Inside Middlesbrough's academy: Transfer strategies, Jonathan Woodgate's influence and exciting opportunities for Boro's youngsters
“The pathways into the first team are growing all the time,” says Middlesbrough’s under-23s boss Graeme Lee when discussing opportunities for the club’s young prospects.
The former defender knows all about the challenges when trying to make it as a professional footballer, following a 17-year playing career, and now has the task of assisting Boro’s next generation.
Lee was promoted from assistant to lead coach with Boro’s under-23 side in the summer, a role which has taken on greater significance in recent months.
New Boro head coach Jonathan Woodgate has repeatedly spoken about giving youth a chance at the Riverside, and it’s Lee’s job to bring through the talent.
“It’s a bit more full on,” Lee tells the Mail when asked how his role has changed. “Being the leader you’re responsible for making sure everything is done right with the players and communication with the first team.”
“Every day I come in, go and see the first team, see what numbers they want, the bodies they want and then relate that back to my assistant and 18s, what we might take from them.
“The responsibility is making sure everything runs smoothly. Before you’d just take your instructions and go from there.”
That pathway from the under-23s to the senior side has already been clear to see this campaign, with Woodgate handing Championship debuts to Hayden Coulson and Stephen Walker.
During pre-season, 12 academy players were promoted to train with Boro’s first-team before filtering back to the academy side.
Their situations are constantly being monitored, though, with Lee and Woodgate in regular communication with one another.
“Every morning and every afternoon before and after training we’ll speak about players,” explains Lee when asked about his relationship with Woodgate. “Who is going to move up, what he needs that day and how training went.
“As the week is going on we’ll discuss players and the possibility of them playing for my team or possibility in the first-team squad.
“Our communication with each other is on a daily basis and the relationship is good and hopefully that continues.”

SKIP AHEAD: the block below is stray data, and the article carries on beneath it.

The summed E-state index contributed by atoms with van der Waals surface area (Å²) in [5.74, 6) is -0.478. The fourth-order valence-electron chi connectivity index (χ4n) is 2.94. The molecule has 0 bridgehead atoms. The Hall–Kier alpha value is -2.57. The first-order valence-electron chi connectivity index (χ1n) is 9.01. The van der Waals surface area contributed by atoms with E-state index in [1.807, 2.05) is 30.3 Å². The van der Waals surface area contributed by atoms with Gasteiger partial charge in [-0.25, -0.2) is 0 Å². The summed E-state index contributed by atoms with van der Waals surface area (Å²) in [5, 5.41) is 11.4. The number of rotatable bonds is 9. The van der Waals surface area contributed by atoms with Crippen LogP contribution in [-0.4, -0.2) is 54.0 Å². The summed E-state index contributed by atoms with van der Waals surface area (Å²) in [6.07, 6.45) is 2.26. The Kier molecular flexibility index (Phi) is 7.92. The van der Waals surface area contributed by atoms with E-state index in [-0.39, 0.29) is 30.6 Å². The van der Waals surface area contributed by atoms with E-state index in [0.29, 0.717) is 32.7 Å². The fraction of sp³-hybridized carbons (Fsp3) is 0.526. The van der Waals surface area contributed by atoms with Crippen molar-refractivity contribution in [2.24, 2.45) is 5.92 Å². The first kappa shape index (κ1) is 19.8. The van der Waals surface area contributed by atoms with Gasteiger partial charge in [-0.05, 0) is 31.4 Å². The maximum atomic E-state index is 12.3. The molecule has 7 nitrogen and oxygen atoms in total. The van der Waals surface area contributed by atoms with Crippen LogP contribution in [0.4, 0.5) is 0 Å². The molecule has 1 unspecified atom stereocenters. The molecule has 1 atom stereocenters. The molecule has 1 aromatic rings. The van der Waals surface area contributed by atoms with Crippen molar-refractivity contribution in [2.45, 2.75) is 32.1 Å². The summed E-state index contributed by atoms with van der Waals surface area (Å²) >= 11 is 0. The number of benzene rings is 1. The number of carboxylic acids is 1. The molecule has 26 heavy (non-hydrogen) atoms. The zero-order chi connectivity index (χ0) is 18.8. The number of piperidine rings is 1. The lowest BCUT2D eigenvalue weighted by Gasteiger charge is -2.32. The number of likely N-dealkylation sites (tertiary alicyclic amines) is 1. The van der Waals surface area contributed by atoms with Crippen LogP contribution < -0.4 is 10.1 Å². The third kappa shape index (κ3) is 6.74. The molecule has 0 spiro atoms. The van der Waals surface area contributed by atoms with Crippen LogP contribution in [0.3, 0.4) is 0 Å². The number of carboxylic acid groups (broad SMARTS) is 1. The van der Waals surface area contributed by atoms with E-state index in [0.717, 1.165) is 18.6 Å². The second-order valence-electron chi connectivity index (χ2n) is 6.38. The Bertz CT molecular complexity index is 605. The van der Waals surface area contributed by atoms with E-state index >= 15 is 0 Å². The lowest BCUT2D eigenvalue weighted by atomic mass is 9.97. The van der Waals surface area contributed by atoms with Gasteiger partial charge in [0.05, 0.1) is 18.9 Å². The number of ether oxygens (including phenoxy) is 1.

One of the toughest aspects, though, is making sure players receive suitable game time and don’t allow their careers to stall.
Boro are keen for their academy players to go out on loan and experience first-team football, yet the club’s lack of options have forced them to change their transfer strategy this summer.
“We have had to re-evaluate who has to stay because the first-team squad is not massive. The 23s squad now, if we lose any more players, I think we’re down to 14, 15,” adds Lee.
“The ones who are in the first team, our hardest job is to make sure they get game time, and if that game time is getting minutes for us and still being involved with them, that’s how we’ll have to manage it.
“What we don’t want is our better players or those near the first team sitting on their bench and missing out on valuable game time.
“We’ll manage that to make sure when the players are going up with them they’re ready and ready and fit enough to make an impact.”
“The pathways are growing all the time and there are opportunities for the lads, it’s just down to them to step up and catch the eye.”
Even so, the gap between the under-23s league and the Championship can often seem like a steep one.
Many have claimed the junior leagues should return to an open age reserve division to give youngsters a chance to play against men.
Lee though, does believe the current set-up has a purpose.
“The 23s league is how you approach it, how you want to play the game” says Lee. “We want to play the game at same tempo as what the first team play their games and make it as real as we can.”
“The environment of 23s has always been questioned but we’ve had lads who have just needed that extra year to develop and that under-23s platform has given them that.”
One thing which will help the transition between the under-23s and the senior side is the way which Boro want their teams to play, right from the younger age groups to the first team.
“There is a style in which we want to play, possession-based, winning the ball back quickly,” adds Lee.
“That’s not just Jonathan and the first team, that’s a club philosophy of how we want to play, you can play within that, in an ideal world we’ll play 4-3-3 but some weeks I might play 4-2-3-1, it depends on the bodies on the pitch.
“Throughout the academy they’ll play so many different formations. The more the lads learn the more they’ll understand the game. As long as our principles tie in with how we want to play the game.
“When people look and see Middlesbrough Football Club, whatever age group, they’ll recognise how we want to play.”
Another challenging aspect of Lee’s role is trying to keep players grounded when they receive their first contracts and are tantalising close to a career in the game.
“It is a difficult job but we say to the lads, ‘every day this is your job’ and they’ll get told when they’re stepping out of line, we’ll keep them in check as much as we can,” Lee adds.
“What they do outside the club is difficult but we always speak to them about how they are representing the club, wherever you are, whatever you’re doing.
“We try to keep them grounded, we try not to give them too much and discipline them if they’re late or not doing things right but they’re young lads, they still want to enjoy what they’ve got.”
Still, with first-team opportunities increasing all the time, the reward for Boro’s academy players are better than ever.
It’s Lee’s job to maximise and develop the club’s next generation, especially when the club are looking to promote from within.